Promoter Eddie Hearn is considering a “plan B” for Anthony Joshua and says Tyson Fury must clarify this week whether the pair can fight this summer.
Britons Fury, 32, and Joshua, 31, had agreed to a heavyweight title bout in Saudi Arabia on 14 August.
But on Monday it was ruled Fury must face American Deontay Wilder for a third time by 15 September.
Hearn, Joshua’s promoter, said the “game changed” with the ruling, adding: “We have to have a plan B in place”.
He added: “The one that springs to mind is the WBO mandatory – Oleksandr Usyk.”
Less than a week ago Hearn told BBC boxing correspondent Mike Costello he did not have any back-up plan in place because he was confident Joshua-Fury would be finalised.
On Sunday Fury announced he had agreed to the bout.
Wilder’s team had long said they had contractual rights to a third fight with WBC champion Fury, and a US judge has ruled in arbitration in their favour.
The deadline means Fury’s team are likely to consider paying Wilder to step aside, but there are no guarantees the former world heavyweight champion will accept that.
“This negotiation has been going on for three or four months and we were always assured this wouldn’t be a problem,” Hearn said.
“It was very strange decision from the arbitrator to say the least, but that’s their business.
“We can’t control that or be involved with that process. As far as I understand it, Fury wants to fight Joshua. Hopefully they can resolve the issue and we move forward but over to them.
“We have provided an unbelievable opportunity to Fury. We want to be in a position by the end of the week to know are we fighting Fury or moving forward with another option.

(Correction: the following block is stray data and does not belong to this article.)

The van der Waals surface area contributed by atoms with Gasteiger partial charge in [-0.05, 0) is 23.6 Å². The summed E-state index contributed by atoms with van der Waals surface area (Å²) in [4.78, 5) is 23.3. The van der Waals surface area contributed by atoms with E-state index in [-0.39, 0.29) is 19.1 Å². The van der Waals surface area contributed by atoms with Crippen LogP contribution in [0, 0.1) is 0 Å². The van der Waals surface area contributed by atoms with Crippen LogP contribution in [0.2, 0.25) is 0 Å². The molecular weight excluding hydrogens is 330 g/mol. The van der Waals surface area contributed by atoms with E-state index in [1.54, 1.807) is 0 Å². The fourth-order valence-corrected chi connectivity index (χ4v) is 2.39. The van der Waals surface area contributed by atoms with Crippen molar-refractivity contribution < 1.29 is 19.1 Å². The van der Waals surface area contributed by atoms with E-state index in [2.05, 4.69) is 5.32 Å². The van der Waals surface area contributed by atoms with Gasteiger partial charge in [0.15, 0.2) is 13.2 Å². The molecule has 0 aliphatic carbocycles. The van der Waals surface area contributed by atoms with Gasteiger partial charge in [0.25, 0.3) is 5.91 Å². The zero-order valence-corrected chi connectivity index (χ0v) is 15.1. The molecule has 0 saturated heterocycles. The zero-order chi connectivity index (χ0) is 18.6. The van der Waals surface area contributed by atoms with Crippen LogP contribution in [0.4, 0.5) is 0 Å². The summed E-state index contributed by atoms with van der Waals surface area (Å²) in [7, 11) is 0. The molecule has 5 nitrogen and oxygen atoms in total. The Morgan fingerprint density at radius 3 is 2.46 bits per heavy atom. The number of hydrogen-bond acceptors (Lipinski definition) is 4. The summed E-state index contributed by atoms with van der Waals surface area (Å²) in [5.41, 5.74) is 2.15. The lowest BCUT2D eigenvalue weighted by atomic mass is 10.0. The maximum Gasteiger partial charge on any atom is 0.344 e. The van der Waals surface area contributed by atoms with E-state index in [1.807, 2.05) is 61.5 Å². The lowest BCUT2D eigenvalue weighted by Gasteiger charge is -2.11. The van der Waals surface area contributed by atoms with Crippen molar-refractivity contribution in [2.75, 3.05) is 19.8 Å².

“It’s exciting, it’s disappointing and it’s boxing. Let’s see if Team Fury can pull something out of the bag for their fighter. I think he will be disappointed.”
Ukraine’s Usyk, who has 18 wins from 18 bouts, holds the mandatory challenger position for Joshua’s WBO title.
Joshua was set to risk his WBO, WBA and IBF belts against Fury in boxing’s first heavyweight contest for all four recognised world titles.
Analysis – what will Wilder do?
BBC Sport’s Luke Reddy
Hearn has been full of positivity and conviction throughout, so for him to now say alternative options are worth considering is particularly noteworthy.
Fury’s promoter in the US, Bob Arum, apparently has Allegiant Stadium in Las Vegas booked for 24 July in the event a venue is needed for a Wilder fight.
Will Wilder step aside and take a healthy pay-off? Saudi authorities are putting up more than £100m to stage Joshua-Fury, so there is ample money flowing through the fight to hand out.
But why would Wilder’s team go to this amount of trouble to then step aside? And will they risk placing control of the heavyweight division in the hands of others when they have fought to take a piece of control back themselves?
In 24 hours we have moved from Joshua-Fury being all but nailed down to observing a heavyweight mess.